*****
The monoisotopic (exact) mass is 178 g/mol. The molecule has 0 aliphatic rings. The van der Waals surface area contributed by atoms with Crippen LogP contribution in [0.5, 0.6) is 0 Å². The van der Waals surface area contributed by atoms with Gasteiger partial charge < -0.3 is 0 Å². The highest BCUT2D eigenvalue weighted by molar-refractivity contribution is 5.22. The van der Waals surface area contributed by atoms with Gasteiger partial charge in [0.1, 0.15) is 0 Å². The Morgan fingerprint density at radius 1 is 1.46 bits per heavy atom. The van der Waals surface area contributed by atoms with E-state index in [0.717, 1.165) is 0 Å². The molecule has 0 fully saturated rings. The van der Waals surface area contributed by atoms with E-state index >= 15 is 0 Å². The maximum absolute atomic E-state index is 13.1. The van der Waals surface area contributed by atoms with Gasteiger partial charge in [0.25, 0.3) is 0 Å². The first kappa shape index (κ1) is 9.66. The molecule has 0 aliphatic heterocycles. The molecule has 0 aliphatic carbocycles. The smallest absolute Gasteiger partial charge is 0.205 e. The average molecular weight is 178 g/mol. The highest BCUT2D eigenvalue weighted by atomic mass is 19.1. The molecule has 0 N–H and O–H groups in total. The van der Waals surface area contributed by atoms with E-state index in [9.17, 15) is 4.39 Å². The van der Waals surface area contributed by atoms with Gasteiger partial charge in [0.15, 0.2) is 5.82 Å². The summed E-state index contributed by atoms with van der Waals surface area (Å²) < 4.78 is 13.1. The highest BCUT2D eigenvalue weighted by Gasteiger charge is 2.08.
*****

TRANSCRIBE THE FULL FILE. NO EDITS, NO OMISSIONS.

The monoisotopic (exact) mass is 178 g/mol. The molecule has 0 aliphatic rings. The van der Waals surface area contributed by atoms with Crippen LogP contribution in [0.5, 0.6) is 0 Å². The van der Waals surface area contributed by atoms with Gasteiger partial charge < -0.3 is 0 Å². The highest BCUT2D eigenvalue weighted by molar-refractivity contribution is 5.22. The van der Waals surface area contributed by atoms with Gasteiger partial charge in [0.1, 0.15) is 0 Å². The Morgan fingerprint density at radius 1 is 1.46 bits per heavy atom. The van der Waals surface area contributed by atoms with E-state index in [0.717, 1.165) is 0 Å². The molecule has 0 fully saturated rings. The van der Waals surface area contributed by atoms with E-state index >= 15 is 0 Å². The maximum absolute atomic E-state index is 13.1. The van der Waals surface area contributed by atoms with Gasteiger partial charge in [0.25, 0.3) is 0 Å². The first kappa shape index (κ1) is 9.66. The molecule has 0 aliphatic heterocycles. The molecule has 0 aliphatic carbocycles. The smallest absolute Gasteiger partial charge is 0.205 e. The average molecular weight is 178 g/mol. The highest BCUT2D eigenvalue weighted by atomic mass is 19.1. The molecule has 0 N–H and O–H groups in total. The van der Waals surface area contributed by atoms with E-state index in [9.17, 15) is 4.39 Å². The van der Waals surface area contributed by atoms with Gasteiger partial charge in [0.15, 0.2) is 5.82 Å². The summed E-state index contributed by atoms with van der Waals surface area (Å²) < 4.78 is 13.1. The highest BCUT2D eigenvalue weighted by Gasteiger charge is 2.08.